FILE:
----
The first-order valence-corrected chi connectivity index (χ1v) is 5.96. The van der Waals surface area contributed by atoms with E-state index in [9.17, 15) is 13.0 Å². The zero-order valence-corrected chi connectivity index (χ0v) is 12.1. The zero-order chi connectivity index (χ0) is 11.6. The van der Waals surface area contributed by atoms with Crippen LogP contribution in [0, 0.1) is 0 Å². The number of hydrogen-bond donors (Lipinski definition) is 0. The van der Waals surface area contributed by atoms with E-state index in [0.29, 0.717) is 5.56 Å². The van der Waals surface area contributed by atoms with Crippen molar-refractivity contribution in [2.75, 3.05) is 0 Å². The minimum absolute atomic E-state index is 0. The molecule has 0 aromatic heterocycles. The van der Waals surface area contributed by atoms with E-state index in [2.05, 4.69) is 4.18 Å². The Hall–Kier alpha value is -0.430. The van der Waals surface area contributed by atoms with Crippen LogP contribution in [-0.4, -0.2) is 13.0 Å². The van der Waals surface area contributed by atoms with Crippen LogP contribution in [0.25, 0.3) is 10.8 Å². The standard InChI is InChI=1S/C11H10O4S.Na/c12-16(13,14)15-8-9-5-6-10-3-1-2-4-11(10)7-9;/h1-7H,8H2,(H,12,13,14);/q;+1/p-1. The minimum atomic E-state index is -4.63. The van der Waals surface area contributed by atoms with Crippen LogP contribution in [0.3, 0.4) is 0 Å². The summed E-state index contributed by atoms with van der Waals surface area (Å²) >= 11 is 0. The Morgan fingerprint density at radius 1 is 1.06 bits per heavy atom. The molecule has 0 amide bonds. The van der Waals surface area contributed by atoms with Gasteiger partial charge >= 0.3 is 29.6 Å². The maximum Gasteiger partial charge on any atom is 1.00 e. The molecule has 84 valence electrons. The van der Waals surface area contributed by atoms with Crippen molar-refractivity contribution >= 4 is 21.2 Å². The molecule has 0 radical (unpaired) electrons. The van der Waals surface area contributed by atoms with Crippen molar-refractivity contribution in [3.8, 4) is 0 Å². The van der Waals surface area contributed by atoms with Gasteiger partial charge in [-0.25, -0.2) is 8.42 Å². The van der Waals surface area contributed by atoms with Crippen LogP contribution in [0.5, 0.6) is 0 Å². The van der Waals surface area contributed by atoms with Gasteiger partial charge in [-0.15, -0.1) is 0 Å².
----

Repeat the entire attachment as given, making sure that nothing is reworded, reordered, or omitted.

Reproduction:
The first-order valence-corrected chi connectivity index (χ1v) is 5.96. The van der Waals surface area contributed by atoms with E-state index in [9.17, 15) is 13.0 Å². The zero-order valence-corrected chi connectivity index (χ0v) is 12.1. The zero-order chi connectivity index (χ0) is 11.6. The van der Waals surface area contributed by atoms with Crippen LogP contribution in [0, 0.1) is 0 Å². The number of hydrogen-bond donors (Lipinski definition) is 0. The van der Waals surface area contributed by atoms with E-state index in [0.29, 0.717) is 5.56 Å². The van der Waals surface area contributed by atoms with Crippen molar-refractivity contribution in [2.75, 3.05) is 0 Å². The minimum absolute atomic E-state index is 0. The molecule has 0 aromatic heterocycles. The van der Waals surface area contributed by atoms with E-state index in [2.05, 4.69) is 4.18 Å². The Hall–Kier alpha value is -0.430. The van der Waals surface area contributed by atoms with Crippen LogP contribution in [-0.4, -0.2) is 13.0 Å². The van der Waals surface area contributed by atoms with Crippen LogP contribution in [0.25, 0.3) is 10.8 Å². The standard InChI is InChI=1S/C11H10O4S.Na/c12-16(13,14)15-8-9-5-6-10-3-1-2-4-11(10)7-9;/h1-7H,8H2,(H,12,13,14);/q;+1/p-1. The minimum atomic E-state index is -4.63. The van der Waals surface area contributed by atoms with Crippen LogP contribution in [0.3, 0.4) is 0 Å². The summed E-state index contributed by atoms with van der Waals surface area (Å²) >= 11 is 0. The Morgan fingerprint density at radius 1 is 1.06 bits per heavy atom. The molecule has 0 amide bonds. The van der Waals surface area contributed by atoms with Gasteiger partial charge >= 0.3 is 29.6 Å². The maximum Gasteiger partial charge on any atom is 1.00 e. The molecule has 84 valence electrons. The van der Waals surface area contributed by atoms with Crippen molar-refractivity contribution >= 4 is 21.2 Å². The molecule has 0 radical (unpaired) electrons. The van der Waals surface area contributed by atoms with Crippen molar-refractivity contribution in [3.8, 4) is 0 Å². The van der Waals surface area contributed by atoms with Gasteiger partial charge in [-0.25, -0.2) is 8.42 Å². The van der Waals surface area contributed by atoms with Crippen LogP contribution in [0.5, 0.6) is 0 Å². The van der Waals surface area contributed by atoms with Gasteiger partial charge in [-0.15, -0.1) is 0 Å².